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DOS Emulator In and Out of App Store

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  • Re:Well, duh. (Score:3, Insightful)

    by gman003 (1693318) on Tuesday October 26, 2010 @05:47PM (#34030958)
    So why did it get approved in the first place?
  • Re:Well, duh. (Score:4, Insightful)

    by Jah-Wren Ryel (80510) on Tuesday October 26, 2010 @05:50PM (#34031028)

    So why did it get approved in the first place?

    Because most of the people in charge of doing approvals are too young to remember what DOS is. ;->

  • by zonker (1158) on Tuesday October 26, 2010 @05:50PM (#34031030) Homepage Journal

    I believe Apple's terms still specify you can't use code that is publicly source licensed, which this program is a derivative work of DOSBox. Additionally the company would have to release their own source to the app under the GPL to be in compliance with the GPL terms. So there you have it...

  • Re:Yup (Score:5, Insightful)

    by harrkev (623093) <kfmsdNO@SPAMharrelsonfamily.org> on Tuesday October 26, 2010 @05:54PM (#34031104) Homepage

    Really, are they so threatened by a 30-year-old operating system that they have to kill it?

    This is the ONE reason that I hate Apple. Wonderful hardware, great software, management needs to be shot. I am a geek. If somebody arbitrarily decrees that certain classes of software WILL NOT be allowed on a platform, I arbitrarily decree that they get absolutely none of my money.

    If Apple would have a change of heart about such things, I would be their biggest fan. As it is, I am their worst foe.

  • Re:Yup (Score:3, Insightful)

    by betterunixthanunix (980855) on Tuesday October 26, 2010 @06:01PM (#34031212)

    Really, are they so threatened by a 30-year-old operating system that they have to kill it?

    Anything that would allow a user to run a non-Apple-approved program, anything at all, even a DOS emulator, is against the rules. After all, the users might start thinking that they have some kind of right to run software that was not approved, and next thing you know, they'll be wanting to write programs without paying the fee, or worse yet, they might start wanting to use libre software! None of this, of course, is allowable in Steve Jobs' world, where people are just sheep who are in desperate need of a shepherd.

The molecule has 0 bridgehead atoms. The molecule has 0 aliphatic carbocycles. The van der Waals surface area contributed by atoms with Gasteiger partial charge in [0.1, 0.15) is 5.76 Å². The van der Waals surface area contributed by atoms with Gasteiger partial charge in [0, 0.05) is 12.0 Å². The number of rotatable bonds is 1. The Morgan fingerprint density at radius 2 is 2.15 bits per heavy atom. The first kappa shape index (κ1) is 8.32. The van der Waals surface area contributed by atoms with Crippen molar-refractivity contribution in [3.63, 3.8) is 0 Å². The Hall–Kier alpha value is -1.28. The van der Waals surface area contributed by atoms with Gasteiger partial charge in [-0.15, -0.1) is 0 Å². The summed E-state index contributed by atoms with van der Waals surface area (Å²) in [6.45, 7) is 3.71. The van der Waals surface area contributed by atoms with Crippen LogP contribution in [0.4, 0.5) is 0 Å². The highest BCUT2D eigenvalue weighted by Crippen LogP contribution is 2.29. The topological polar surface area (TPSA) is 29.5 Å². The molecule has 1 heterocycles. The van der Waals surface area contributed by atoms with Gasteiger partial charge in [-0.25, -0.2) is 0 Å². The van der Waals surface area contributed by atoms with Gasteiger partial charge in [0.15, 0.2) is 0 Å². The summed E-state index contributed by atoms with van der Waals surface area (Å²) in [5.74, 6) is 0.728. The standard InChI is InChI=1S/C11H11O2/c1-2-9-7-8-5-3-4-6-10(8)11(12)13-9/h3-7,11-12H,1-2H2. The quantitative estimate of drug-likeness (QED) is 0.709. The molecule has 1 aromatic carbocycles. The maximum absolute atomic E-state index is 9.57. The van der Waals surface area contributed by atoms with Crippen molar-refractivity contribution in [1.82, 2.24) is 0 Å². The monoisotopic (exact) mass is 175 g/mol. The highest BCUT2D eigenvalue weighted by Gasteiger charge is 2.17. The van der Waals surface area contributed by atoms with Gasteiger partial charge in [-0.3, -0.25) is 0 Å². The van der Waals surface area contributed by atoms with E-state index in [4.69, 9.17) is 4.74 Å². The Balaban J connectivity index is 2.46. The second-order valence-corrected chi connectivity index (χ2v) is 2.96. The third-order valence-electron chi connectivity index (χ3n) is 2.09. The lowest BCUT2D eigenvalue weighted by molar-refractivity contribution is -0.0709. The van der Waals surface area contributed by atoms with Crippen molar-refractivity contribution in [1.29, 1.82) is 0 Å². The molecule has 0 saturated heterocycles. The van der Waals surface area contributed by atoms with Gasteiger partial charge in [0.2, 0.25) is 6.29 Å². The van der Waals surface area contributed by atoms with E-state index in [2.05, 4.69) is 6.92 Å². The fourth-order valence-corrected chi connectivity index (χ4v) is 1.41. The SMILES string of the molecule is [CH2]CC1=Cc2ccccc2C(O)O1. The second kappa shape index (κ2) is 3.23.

Remember, the Apple ideology is that people should not have any desire to hack their systems; they should simply use them, and rely on Apple to take care of technical details. This has been the case for a very long time now, and as long as Steve Jobs is in charge, you can bet that there won't be any change.

  • by Ardaen (1099611) on Tuesday October 26, 2010 @06:13PM (#34031366)
    Is that to the left? When it comes to totalitarians I have trouble telling the difference between the far left and far right.
  • Re:Well, duh. (Score:2, Insightful)

    by drcheap (1897540) on Tuesday October 26, 2010 @06:19PM (#34031468) Journal

    Are there any console emulators for the iPhone?

    Yes, quite a few. My personal favorite is the NES emulator which lets me use a WiiMote as the controller via bluetooth.

    Of course, this is all in the jailbroken realm, which is exactly where I suspect to this "removed" app will appear appear next.

    >eagerly awaits to fire up QBasic for some sweet bananna-over-building-tossing action<

  • by dave562 (969951) on Tuesday October 26, 2010 @06:25PM (#34031566) Journal